Monisha Ravisetti

Monisha Ravisetti

Reporter, Life Sciences and Physical Sciences


Monisha Ravisetti, based in New York, covers Life Sciences and Physical Sciences for The Academic Times. Prior to that, Monisha worked at Weill Cornell Medical College, Mount Sinai West and NYU Langone conducting clinical and basic science research. She graduated with a degree focused in philosophy, physics and chemistry from New York University, and her work investigates the intersection between science and the human condition.

Despite distorting spacetime by enormous degrees, neutron stars are difficult to study because their composition remains a mystery. However, physicists found a way to derive these stellar objects' properties irrespective of what they're made of — and even use them to confirm general relativity theory.

Considering race and ethnic background when assessing disease burden is believed to walk a fine line between informed care and systemic racism, but arguing that heritage can weigh heavily on one's propensity for illness, researchers are advocating for a refined way of incorporating genetic ancestry without teetering toward the side of prejudice.

Algorithms are required to give traits to robots — they're computers that lack intuition, after all — and newly released formulas represent a specific type of friction intrinsic to human grip that takes into account fingerprints, sweat and dexterity.

Cautioning that the existence of antistars would shatter known models of the universe, researchers put the prospect of finding such an object at one in every 400,000 regular stars within the Milky Way galaxy — 20 times lower than what previous studies suggest and the strictest reported limit to date.

A recently developed platform lets researchers watch any RNA virus — including the one that causes COVID-19 — in real time, quickly learn its behavior and fast-track screening of antiviral compounds for possible repurposing.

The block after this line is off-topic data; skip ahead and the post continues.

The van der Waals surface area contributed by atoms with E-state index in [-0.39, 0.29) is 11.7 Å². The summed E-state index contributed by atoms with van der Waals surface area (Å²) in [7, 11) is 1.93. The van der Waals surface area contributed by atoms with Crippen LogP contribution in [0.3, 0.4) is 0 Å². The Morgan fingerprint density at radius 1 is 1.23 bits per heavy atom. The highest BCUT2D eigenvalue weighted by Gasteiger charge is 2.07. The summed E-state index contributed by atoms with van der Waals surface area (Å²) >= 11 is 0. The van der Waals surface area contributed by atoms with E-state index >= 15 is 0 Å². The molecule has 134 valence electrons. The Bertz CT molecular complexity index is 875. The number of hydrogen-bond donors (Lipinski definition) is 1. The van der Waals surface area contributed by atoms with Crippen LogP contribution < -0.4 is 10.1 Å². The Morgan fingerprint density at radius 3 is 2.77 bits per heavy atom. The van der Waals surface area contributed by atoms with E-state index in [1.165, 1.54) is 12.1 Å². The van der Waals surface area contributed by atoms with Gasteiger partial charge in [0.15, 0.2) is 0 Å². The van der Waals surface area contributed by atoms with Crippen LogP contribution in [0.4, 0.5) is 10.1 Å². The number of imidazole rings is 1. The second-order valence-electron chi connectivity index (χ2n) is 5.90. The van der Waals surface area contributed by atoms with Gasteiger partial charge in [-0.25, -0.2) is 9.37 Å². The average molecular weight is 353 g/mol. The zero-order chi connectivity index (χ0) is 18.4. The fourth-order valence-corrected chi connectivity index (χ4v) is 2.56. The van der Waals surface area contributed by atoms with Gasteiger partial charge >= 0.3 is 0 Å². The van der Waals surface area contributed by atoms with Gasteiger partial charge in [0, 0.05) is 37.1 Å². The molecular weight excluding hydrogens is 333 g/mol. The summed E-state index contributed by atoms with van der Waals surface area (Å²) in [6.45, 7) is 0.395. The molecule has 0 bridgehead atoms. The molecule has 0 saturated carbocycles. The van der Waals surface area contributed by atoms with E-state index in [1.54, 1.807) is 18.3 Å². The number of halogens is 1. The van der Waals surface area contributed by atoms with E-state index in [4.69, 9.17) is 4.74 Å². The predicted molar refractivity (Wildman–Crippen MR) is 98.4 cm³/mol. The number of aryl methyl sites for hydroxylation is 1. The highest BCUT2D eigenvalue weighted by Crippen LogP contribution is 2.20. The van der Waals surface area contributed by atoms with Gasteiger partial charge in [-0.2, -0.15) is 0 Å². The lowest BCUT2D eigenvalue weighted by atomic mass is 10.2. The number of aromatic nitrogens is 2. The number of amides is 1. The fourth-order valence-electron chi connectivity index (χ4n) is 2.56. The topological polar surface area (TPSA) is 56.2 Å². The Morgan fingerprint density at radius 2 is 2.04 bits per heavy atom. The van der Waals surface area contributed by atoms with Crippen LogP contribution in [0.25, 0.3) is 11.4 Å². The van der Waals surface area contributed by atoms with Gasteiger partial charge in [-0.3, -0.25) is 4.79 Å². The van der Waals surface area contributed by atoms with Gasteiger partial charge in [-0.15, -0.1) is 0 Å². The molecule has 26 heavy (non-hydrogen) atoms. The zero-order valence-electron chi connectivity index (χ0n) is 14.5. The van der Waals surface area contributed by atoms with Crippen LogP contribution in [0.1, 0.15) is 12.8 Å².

Researchers have shown it's possible that some magnetic fields in the cosmos date back to the beginning of time, and if the prospect proves accurate, it could address a conundrum wreaking havoc among physicists.

A new study suggests that generalized anxiety disorder independently correlates with a steeply increased susceptibility to Type 2 diabetes, highlighting a potential and debilitating long-term effect of everyday worrying that's familiar to many.

An exciton has been intimately pictured for the first time in a major development for the field of physics, as the phenomenon is one of many quasiparticles that require scientists to go to significant lengths to make any sort of observation.

Physicists have invented a novel LED chip that could effectively glow in any tone, in contrast with other models that require mixing together a trinity of colors — red, green and blue — to form a spectrum of shades.

A newly developed prototype for a wearable, elastic battery mimics the structure of biological DNA and could better meet growing demand sparked by advancements in robotics and a rising interest in smartwatches, sleep-monitoring devices and other technology-driven fashions and medical tools.

Massive solar storms in space can be picked up by iOS and Android smartphones, meaning billions of people have a personal geomagnetic storm detector — but the signals threaten to interfere with future location-based applications.

The dawn of the quantum internet has begun: A group of scientists successfully built a fully functional prototype of such a network, which uses diamonds as a foundation and calls on paradoxical quantum concepts that were once restricted to the pages of a textbook.